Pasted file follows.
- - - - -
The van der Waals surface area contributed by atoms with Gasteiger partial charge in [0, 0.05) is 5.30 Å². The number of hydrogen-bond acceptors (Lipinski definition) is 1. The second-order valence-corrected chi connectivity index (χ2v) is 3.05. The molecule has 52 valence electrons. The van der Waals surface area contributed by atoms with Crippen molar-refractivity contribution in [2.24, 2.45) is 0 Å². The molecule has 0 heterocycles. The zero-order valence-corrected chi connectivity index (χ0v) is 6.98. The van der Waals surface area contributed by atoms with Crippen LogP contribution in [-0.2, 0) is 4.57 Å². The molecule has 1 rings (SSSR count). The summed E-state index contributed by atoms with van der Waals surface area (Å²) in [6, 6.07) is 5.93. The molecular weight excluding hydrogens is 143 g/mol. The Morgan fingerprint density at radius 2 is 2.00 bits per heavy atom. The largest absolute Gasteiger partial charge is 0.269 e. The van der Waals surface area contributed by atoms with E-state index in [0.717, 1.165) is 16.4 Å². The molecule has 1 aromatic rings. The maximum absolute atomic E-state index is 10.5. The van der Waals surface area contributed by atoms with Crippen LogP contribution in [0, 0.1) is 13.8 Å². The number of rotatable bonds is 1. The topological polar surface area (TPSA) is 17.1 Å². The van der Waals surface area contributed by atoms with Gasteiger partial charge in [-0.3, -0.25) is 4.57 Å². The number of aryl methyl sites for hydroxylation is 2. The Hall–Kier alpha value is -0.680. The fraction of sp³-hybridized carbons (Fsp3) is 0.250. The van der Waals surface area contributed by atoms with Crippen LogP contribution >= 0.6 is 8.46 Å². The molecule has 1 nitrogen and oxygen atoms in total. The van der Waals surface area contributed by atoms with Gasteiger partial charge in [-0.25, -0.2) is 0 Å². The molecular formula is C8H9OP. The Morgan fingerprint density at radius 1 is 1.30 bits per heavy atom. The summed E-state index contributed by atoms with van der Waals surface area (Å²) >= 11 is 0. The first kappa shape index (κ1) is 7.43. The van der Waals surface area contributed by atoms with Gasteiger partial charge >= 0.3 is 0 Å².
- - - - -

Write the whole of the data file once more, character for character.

The van der Waals surface area contributed by atoms with Gasteiger partial charge in [0, 0.05) is 5.30 Å². The number of hydrogen-bond acceptors (Lipinski definition) is 1. The second-order valence-corrected chi connectivity index (χ2v) is 3.05. The molecule has 52 valence electrons. The van der Waals surface area contributed by atoms with Crippen molar-refractivity contribution in [2.24, 2.45) is 0 Å². The molecule has 0 heterocycles. The zero-order valence-corrected chi connectivity index (χ0v) is 6.98. The van der Waals surface area contributed by atoms with Crippen LogP contribution in [-0.2, 0) is 4.57 Å². The molecule has 1 rings (SSSR count). The summed E-state index contributed by atoms with van der Waals surface area (Å²) in [6, 6.07) is 5.93. The molecular weight excluding hydrogens is 143 g/mol. The Morgan fingerprint density at radius 2 is 2.00 bits per heavy atom. The largest absolute Gasteiger partial charge is 0.269 e. The van der Waals surface area contributed by atoms with E-state index in [0.717, 1.165) is 16.4 Å². The molecule has 1 aromatic rings. The maximum absolute atomic E-state index is 10.5. The van der Waals surface area contributed by atoms with Crippen LogP contribution in [0, 0.1) is 13.8 Å². The number of rotatable bonds is 1. The topological polar surface area (TPSA) is 17.1 Å². The van der Waals surface area contributed by atoms with Gasteiger partial charge in [-0.3, -0.25) is 4.57 Å². The number of aryl methyl sites for hydroxylation is 2. The Hall–Kier alpha value is -0.680. The fraction of sp³-hybridized carbons (Fsp3) is 0.250. The van der Waals surface area contributed by atoms with Crippen LogP contribution >= 0.6 is 8.46 Å². The molecule has 1 nitrogen and oxygen atoms in total. The van der Waals surface area contributed by atoms with Gasteiger partial charge in [-0.25, -0.2) is 0 Å². The molecular formula is C8H9OP. The Morgan fingerprint density at radius 1 is 1.30 bits per heavy atom. The summed E-state index contributed by atoms with van der Waals surface area (Å²) >= 11 is 0. The first kappa shape index (κ1) is 7.43. The van der Waals surface area contributed by atoms with Gasteiger partial charge >= 0.3 is 0 Å².